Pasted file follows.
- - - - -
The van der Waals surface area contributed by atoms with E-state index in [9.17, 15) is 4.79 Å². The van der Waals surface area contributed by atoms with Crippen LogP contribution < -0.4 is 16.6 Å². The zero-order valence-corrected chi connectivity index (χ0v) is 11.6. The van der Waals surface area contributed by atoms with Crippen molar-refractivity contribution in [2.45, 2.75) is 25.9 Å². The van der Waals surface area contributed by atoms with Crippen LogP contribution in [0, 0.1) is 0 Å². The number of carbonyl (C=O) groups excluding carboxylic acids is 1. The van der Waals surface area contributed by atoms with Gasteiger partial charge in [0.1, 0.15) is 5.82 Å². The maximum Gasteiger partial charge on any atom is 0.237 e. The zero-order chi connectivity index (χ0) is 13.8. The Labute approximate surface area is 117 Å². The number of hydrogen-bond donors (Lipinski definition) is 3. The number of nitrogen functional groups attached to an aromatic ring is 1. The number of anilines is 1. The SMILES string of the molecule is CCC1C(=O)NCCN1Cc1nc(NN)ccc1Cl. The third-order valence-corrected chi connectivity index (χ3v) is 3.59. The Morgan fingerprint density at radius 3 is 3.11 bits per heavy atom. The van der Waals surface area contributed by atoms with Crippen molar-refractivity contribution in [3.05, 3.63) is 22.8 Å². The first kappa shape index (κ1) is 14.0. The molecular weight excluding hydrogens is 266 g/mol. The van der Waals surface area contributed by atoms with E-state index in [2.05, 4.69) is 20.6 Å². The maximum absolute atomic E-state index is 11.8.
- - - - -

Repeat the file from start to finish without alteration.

The van der Waals surface area contributed by atoms with E-state index in [9.17, 15) is 4.79 Å². The van der Waals surface area contributed by atoms with Crippen LogP contribution < -0.4 is 16.6 Å². The zero-order valence-corrected chi connectivity index (χ0v) is 11.6. The van der Waals surface area contributed by atoms with Crippen molar-refractivity contribution in [2.45, 2.75) is 25.9 Å². The van der Waals surface area contributed by atoms with Crippen LogP contribution in [0, 0.1) is 0 Å². The number of carbonyl (C=O) groups excluding carboxylic acids is 1. The van der Waals surface area contributed by atoms with Gasteiger partial charge in [0.1, 0.15) is 5.82 Å². The maximum Gasteiger partial charge on any atom is 0.237 e. The zero-order chi connectivity index (χ0) is 13.8. The Labute approximate surface area is 117 Å². The number of hydrogen-bond donors (Lipinski definition) is 3. The number of nitrogen functional groups attached to an aromatic ring is 1. The number of anilines is 1. The SMILES string of the molecule is CCC1C(=O)NCCN1Cc1nc(NN)ccc1Cl. The third-order valence-corrected chi connectivity index (χ3v) is 3.59. The Morgan fingerprint density at radius 3 is 3.11 bits per heavy atom. The van der Waals surface area contributed by atoms with Crippen molar-refractivity contribution in [3.05, 3.63) is 22.8 Å². The first kappa shape index (κ1) is 14.0. The molecular weight excluding hydrogens is 266 g/mol. The van der Waals surface area contributed by atoms with E-state index in [2.05, 4.69) is 20.6 Å². The maximum absolute atomic E-state index is 11.8.